Historic Celtic fantasy novel
Content warning: spoilers for the first two books
This is the third book in the series, so if you haven’t started it yet check out my reviews of the first and second books. It hasn’t been an easy winter, and I have been a bit distracted from reviewing what with lockdowns etc, but I was so excited for this book pre-ordered this book when it came out at the beginning of August and harangued the poor staff at Dymocks Canberra on release day and they had to open the box for me! I definitely needed a little winter pick-me-up.
Image is of “A Song of Flight” by Juliet Marillier. The paperback book is resting on a timber table next to grey and black feathers and a silver belt buckle. The cover is of a woman in profile in the foreground holding a large knife, gazing across water at a stone tower in the background.
“A Song of Flight” by Juliet Marillier is the third book in the historical fantasy series “The Warrior Bards”. The book begins a short while after the events of the second book, back on Swan Island. Experienced after several successful if challenging missions, Liobhan has been given the new responsibility of helping to train new recruits. Her comrade and lover Dau spends most of his time training recruits on the mainland, and they take what few moments together they can. However, when news arrives that a prince is missing and his bodyguard Galen, Liobhan’s brother, is seriously injured, Liobhan and Dau are dispatched on separate but complementary missions to discover what happened. Meanwhile, Liobhan’s adopted brother Brocc, who is now a father, is having serious difficulties with his wife and queen Eirne in the Otherworld about the increasing presence of the mysterious and dangerous Crow Folk. When he is exiled with a precious burden, Brocc must use all his training and powers to ensure the Crow Folk are not used for evil.
This book had a different tempo than the other two books, and one of the overarching themes in this book is overcoming adversity without violence. Introduced in the earlier books, the Crow Folk make a much bigger appearance in this story and the main characters must untangle myth and culture to get to the heart of why the Crow Folk have come to their land. Whereas the previous book was Liobhan and Dau’s, this time I felt that Brocc’s story really became centre-stage. As I have often said, Marillier is a master of romance so it was really interesting to read her take on a relationship breakdown. Although Brocc has always been accepted completely by his adopted family, Marillier hints tantalisingly at who his biological family may be and what the implications of that may be. Brocc is pushed to his limits in this book and asked how far he would go for the ones he loves.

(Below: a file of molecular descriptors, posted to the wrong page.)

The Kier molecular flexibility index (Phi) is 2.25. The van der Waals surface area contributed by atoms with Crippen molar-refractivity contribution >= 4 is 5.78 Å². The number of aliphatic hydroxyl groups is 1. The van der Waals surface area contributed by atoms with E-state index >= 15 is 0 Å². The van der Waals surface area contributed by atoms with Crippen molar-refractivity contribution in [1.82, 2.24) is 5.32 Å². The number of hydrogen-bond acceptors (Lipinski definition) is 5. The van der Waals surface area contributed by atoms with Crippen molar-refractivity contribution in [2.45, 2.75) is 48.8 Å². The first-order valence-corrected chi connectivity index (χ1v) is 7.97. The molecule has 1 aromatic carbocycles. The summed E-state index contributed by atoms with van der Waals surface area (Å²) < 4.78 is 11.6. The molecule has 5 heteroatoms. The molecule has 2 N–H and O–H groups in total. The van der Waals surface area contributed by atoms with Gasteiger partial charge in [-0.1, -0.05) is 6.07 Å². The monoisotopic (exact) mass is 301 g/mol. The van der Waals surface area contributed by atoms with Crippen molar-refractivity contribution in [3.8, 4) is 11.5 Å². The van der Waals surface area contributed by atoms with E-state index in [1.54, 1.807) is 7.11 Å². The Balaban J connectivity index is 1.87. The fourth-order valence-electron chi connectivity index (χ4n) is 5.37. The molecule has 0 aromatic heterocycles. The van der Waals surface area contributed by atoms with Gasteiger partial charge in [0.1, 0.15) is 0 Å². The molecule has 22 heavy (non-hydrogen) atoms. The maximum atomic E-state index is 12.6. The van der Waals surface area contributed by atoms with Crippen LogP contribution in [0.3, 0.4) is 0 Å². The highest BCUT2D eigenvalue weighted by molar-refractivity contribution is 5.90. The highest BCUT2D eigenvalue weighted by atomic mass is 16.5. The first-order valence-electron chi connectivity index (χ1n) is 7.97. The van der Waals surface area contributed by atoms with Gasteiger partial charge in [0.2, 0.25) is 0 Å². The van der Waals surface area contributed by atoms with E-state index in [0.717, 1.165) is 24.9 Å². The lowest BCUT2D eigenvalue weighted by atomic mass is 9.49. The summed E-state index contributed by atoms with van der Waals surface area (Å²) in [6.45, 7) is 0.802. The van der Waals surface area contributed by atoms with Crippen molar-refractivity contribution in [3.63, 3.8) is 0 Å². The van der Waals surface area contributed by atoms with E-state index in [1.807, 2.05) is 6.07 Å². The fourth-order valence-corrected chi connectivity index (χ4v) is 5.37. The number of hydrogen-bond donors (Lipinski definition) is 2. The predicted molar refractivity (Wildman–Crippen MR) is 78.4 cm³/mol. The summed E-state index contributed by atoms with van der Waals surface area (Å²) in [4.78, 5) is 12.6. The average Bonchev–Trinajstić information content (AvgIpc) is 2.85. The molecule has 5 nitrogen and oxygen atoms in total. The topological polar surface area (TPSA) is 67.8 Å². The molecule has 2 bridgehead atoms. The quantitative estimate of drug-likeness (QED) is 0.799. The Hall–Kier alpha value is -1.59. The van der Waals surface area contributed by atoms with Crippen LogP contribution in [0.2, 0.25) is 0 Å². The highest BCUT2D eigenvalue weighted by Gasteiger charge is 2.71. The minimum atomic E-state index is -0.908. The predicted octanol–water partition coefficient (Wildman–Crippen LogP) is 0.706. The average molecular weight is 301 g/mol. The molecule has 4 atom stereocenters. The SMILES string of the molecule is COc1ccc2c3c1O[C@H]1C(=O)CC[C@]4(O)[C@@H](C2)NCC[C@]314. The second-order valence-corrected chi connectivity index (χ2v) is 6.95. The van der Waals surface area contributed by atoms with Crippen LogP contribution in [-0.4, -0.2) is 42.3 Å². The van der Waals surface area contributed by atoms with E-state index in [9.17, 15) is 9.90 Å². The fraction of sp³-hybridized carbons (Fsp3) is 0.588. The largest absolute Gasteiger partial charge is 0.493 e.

I enjoyed finally getting to meet the third child of Blackthorn and Grim, Galen, and seeing another side of their family. Blackthorn and Grim make an extended cameo in this book and it was nice to see them in a happy home, regardless of the circumstances. Although not as prominent as the previous book, Liobhan and Dau’s relationship (limited as it is by time, distance and their commitment to Swan Island) is tested in this book. Will they be able to put Swan Island missions before all else, including their love? Although many threads of this story were tied up very tidily, Marillier left enough questions unanswered and doors unclosed to make me wonder whether this truly is the last book, or whether we shall be seeing more of Brocc, Liobhan and Dau in future.
An excellent example of Marillier’s work and a satisfying ending to the trilogy without completely extinguishing the hope that perhaps there may be more to come.